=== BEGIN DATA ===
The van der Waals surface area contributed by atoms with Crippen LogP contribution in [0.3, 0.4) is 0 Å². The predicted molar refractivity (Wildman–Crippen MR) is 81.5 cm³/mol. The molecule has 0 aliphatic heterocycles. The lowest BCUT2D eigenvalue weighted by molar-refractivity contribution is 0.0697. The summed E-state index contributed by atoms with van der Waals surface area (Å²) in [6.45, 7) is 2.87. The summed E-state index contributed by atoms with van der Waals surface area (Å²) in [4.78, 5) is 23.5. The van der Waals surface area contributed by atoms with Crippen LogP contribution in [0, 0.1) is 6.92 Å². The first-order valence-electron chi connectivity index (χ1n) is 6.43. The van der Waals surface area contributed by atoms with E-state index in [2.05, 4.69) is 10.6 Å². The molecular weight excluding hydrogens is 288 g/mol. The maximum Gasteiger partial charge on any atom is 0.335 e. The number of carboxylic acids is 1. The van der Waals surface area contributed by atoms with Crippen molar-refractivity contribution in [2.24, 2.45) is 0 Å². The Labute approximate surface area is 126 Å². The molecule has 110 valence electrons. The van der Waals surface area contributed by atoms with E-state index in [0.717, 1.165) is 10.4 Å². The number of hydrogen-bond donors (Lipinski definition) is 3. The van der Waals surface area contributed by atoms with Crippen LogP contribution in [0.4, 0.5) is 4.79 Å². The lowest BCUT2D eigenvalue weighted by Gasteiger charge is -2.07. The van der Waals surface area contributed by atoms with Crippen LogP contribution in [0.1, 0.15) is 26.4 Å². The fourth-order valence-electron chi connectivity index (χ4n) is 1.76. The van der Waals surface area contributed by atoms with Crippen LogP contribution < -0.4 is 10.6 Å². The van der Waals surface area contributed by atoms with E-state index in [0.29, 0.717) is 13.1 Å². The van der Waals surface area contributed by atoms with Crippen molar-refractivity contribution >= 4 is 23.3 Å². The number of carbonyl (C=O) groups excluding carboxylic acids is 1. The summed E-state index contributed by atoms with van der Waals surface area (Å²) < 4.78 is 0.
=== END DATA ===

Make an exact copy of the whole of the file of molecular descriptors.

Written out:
The van der Waals surface area contributed by atoms with Crippen LogP contribution in [0.3, 0.4) is 0 Å². The predicted molar refractivity (Wildman–Crippen MR) is 81.5 cm³/mol. The molecule has 0 aliphatic heterocycles. The lowest BCUT2D eigenvalue weighted by molar-refractivity contribution is 0.0697. The summed E-state index contributed by atoms with van der Waals surface area (Å²) in [6.45, 7) is 2.87. The summed E-state index contributed by atoms with van der Waals surface area (Å²) in [4.78, 5) is 23.5. The van der Waals surface area contributed by atoms with Crippen LogP contribution in [0, 0.1) is 6.92 Å². The first-order valence-electron chi connectivity index (χ1n) is 6.43. The van der Waals surface area contributed by atoms with E-state index in [2.05, 4.69) is 10.6 Å². The molecular weight excluding hydrogens is 288 g/mol. The maximum Gasteiger partial charge on any atom is 0.335 e. The number of carboxylic acids is 1. The van der Waals surface area contributed by atoms with Crippen molar-refractivity contribution in [2.24, 2.45) is 0 Å². The Labute approximate surface area is 126 Å². The molecule has 110 valence electrons. The van der Waals surface area contributed by atoms with E-state index in [0.717, 1.165) is 10.4 Å². The number of hydrogen-bond donors (Lipinski definition) is 3. The van der Waals surface area contributed by atoms with Crippen LogP contribution in [0.4, 0.5) is 4.79 Å². The lowest BCUT2D eigenvalue weighted by Gasteiger charge is -2.07. The van der Waals surface area contributed by atoms with Crippen LogP contribution in [0.1, 0.15) is 26.4 Å². The fourth-order valence-electron chi connectivity index (χ4n) is 1.76. The van der Waals surface area contributed by atoms with Crippen LogP contribution < -0.4 is 10.6 Å². The van der Waals surface area contributed by atoms with E-state index in [0.29, 0.717) is 13.1 Å². The van der Waals surface area contributed by atoms with Crippen molar-refractivity contribution >= 4 is 23.3 Å². The number of carbonyl (C=O) groups excluding carboxylic acids is 1. The summed E-state index contributed by atoms with van der Waals surface area (Å²) < 4.78 is 0.